Referring to FIG. 4, cam link 68 includes an upper pivot opening 104 which receives rivet 66 connecting link 68 to handle 26. A lower pivot opening 106 receives rivet 70, connecting link 68 to housing link 72. A cam surface 108 includes a seat 110 against which sear pin 74 rests to lock links 66 and 72 of the toggle mechanism against relative movement. The distance between the centers of the upper and lower pivot openings 104 and 106 is represented by a dimension D3.
Referring to FIGS. 5A and 5B, housing link 72 includes a pair of spaced parallel plates 111 and 113 joined by a pair of upper and lower straps 115 and 117. Plates 111 and 113 each have an upper pivot opening 112a and 112b, respectively, to receive rivet 70, and pivotally connect link 72 to link 68. Plates 111 and 113 also have a lower pivot opening 114a and 114b, respectively, for receiving rivet 78, to pivotally connect link 72 to contact arm 80. Sear pin 74 is rotatably mounted within a pair of openings 116a and 116b, respectively, in plates 111 and 113.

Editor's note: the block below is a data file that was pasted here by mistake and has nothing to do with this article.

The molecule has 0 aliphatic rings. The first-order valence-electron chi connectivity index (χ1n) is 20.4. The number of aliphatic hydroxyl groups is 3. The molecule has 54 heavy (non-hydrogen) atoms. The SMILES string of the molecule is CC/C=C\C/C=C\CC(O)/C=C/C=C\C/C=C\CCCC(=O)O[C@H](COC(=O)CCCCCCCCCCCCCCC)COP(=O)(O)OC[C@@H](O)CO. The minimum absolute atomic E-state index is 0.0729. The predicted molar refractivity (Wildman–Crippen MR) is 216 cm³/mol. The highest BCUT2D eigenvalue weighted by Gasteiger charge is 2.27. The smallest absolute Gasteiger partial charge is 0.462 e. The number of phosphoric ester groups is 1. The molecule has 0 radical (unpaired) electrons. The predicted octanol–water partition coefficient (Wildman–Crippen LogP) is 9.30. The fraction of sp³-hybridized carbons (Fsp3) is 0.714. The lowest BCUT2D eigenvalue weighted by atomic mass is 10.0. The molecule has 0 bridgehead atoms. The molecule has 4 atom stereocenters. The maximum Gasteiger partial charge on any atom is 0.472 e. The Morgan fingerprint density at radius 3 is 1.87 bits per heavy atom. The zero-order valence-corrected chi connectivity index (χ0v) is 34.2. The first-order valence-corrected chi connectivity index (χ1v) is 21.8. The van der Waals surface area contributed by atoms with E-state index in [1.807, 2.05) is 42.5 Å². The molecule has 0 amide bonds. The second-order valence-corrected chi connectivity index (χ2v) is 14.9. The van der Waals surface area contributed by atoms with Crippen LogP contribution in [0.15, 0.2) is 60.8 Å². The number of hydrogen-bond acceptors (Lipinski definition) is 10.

The rightmost plate 113, as seen in FIG. 5A, has an extension 118 which includes a tab 120 projecting laterally outward of housing link 72. Tab 120 acts as a stop for striker bar 76 of sear pin 74, as best seen in FIG. 1. The distance between the centers of the upper and lower pivot openings 112 and 114 is represented by dimension D2.
As illustrated in FIGS. 6A-6C, movable contact arm 80 includes a pair of sides 122 and 124, connected by a bottom plate 126. End plate 126 has an opening 130 therein for mounting movable contact 82 to arm 80. Sides 122 and 124 have openings 132a and 132b, respectively, for pivotally connecting arm 80 to housing link 72 by means of rivet 78.
Another pair of openings 134a and 134b (the latter not shown) in sides 122 and 124, respectively, receives pin 83, for pivotally connecting arm 80 to frame 34. A pair of inwardly projecting stops 136a and 136b, respectively, act as a seat for one end of spring 81. The other end of spring 81 bears against frame 34 (FIG. 1), rotatably biasing arm 80 in a counterclockwise direction. A pair of surfaces 138a and 138b, respectively, is adapted to bear against frame 34 when the circuit breaker is opened, preventing further counterclockwise rotation of contact arm 80 about its pivot axis. The distance between the pivot axis of arm 80 and the axis of the pivotal connection between arm 80 and link 72 (FIG. 6A) is represented by dimension D1.